On Friday (January 29, 2016), the Bank of Japan issued a seven-page document – Introduction of “Quantitative and Qualitative Monetary Easing with a Negative Interest Rate” – which left me confounded. Do they actually know what they are doing or not? For years, the liquidity management conducted by the operations desk at the Bank has been impeccable, in the sense that they have maintained near zero interest rates in the face of growing fiscal deficits. There was always some doubt when they were the early users of quantitative easing which many claimed was to provide the banks with more reserves so that they would increase their lending to the private domestic sector in order to stimulate growth, after many years of rather moderate real performance to say the least. Of course, banks are not reserve constrained in their lending so the the only way that this aspect of ‘non-conventional’ monetary policy would be stimulatory would be if investment and purchasers of consumer durable were motivated to borrow at the lower interest rates that the asset swap (bonds for reserves) generated. The evidence is that the stimulus impact has been low and that there are many other factors other than falling interest rates governing whether borrowers will approach their banks for loans. In their latest announcement, the logic appears to be that by reducing reserves they will induce banks to lend more. Go figure that one out!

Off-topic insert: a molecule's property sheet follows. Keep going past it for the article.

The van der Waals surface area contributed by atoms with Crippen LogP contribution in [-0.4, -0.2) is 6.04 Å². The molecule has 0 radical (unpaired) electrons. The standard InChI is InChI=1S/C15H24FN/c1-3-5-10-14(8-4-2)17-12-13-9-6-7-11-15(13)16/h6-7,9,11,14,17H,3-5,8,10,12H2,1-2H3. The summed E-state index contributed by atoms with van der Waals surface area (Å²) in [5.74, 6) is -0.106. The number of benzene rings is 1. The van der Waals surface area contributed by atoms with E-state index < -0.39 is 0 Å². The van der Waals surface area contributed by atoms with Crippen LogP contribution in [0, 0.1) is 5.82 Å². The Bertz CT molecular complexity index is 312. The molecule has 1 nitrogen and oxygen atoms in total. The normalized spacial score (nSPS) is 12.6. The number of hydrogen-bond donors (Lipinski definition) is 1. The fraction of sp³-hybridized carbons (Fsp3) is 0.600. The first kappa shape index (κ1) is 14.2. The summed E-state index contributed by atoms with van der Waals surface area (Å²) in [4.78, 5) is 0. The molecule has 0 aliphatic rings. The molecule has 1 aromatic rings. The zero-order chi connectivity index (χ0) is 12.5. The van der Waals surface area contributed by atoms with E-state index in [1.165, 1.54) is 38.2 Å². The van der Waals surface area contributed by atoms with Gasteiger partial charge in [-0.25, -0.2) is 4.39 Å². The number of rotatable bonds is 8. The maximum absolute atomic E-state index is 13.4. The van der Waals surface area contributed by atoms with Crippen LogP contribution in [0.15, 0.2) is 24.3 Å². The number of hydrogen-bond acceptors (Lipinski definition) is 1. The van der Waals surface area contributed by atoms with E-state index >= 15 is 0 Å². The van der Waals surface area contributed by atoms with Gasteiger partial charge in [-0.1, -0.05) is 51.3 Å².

Australia has been caught up in a almost national hysteria the last few days as the Federal government’s Mid-Year Economics and Fiscal Outlook (MYEFO) release approached. The MYEFO was released yesterday (December 15, 2015) and the sky is still firmly above us, albeit slightly overcast today with storms approaching. I can assure everyone the storms are meteorological events associated with the early summer rather than any moves by international credit rating agencies to detonate their heavy artillery and sink the continent into the Pacific and Indian oceans. The mainstream media coverage of the buildup to the MYEFO has been nothing short of extraordinary and demonstrates that no matter how wealthy a nation’s per capita, how educated it’s people appear to be, public debate is conducted at levels of ignorance that the cavemen and women would laugh at. I have spoken to several journalists in the last few days who by their questioning expose a basic lack of understanding of the macroeconomic implications of the data that has been released in the MYEFO. Basically, the Outlook shows that the federal fiscal deficit is larger than previously estimated (in the May 2015 Fiscal Statement aka ‘The Budget’) and this demonstrates the automatic stabilisers in operation to put a floor under the slowing economy. This counter-cyclical movement is something that we should be comforted by because as private spending contracts and the economy slows the expansion of the deficit limits, to some extent, the job losses and the number of businesses that might become insolvent. However, the mainstream reaction has been hysterical (as in hysteria) with all sorts of predictions about national insolvency, credit rating agencies downgrading us, and “deficits for as long as you can see”. The problem is that the so-called average Australian believes all this nonsense and doesn’t understand that the rising deficit is a good thing in the context of poor developments in private spending.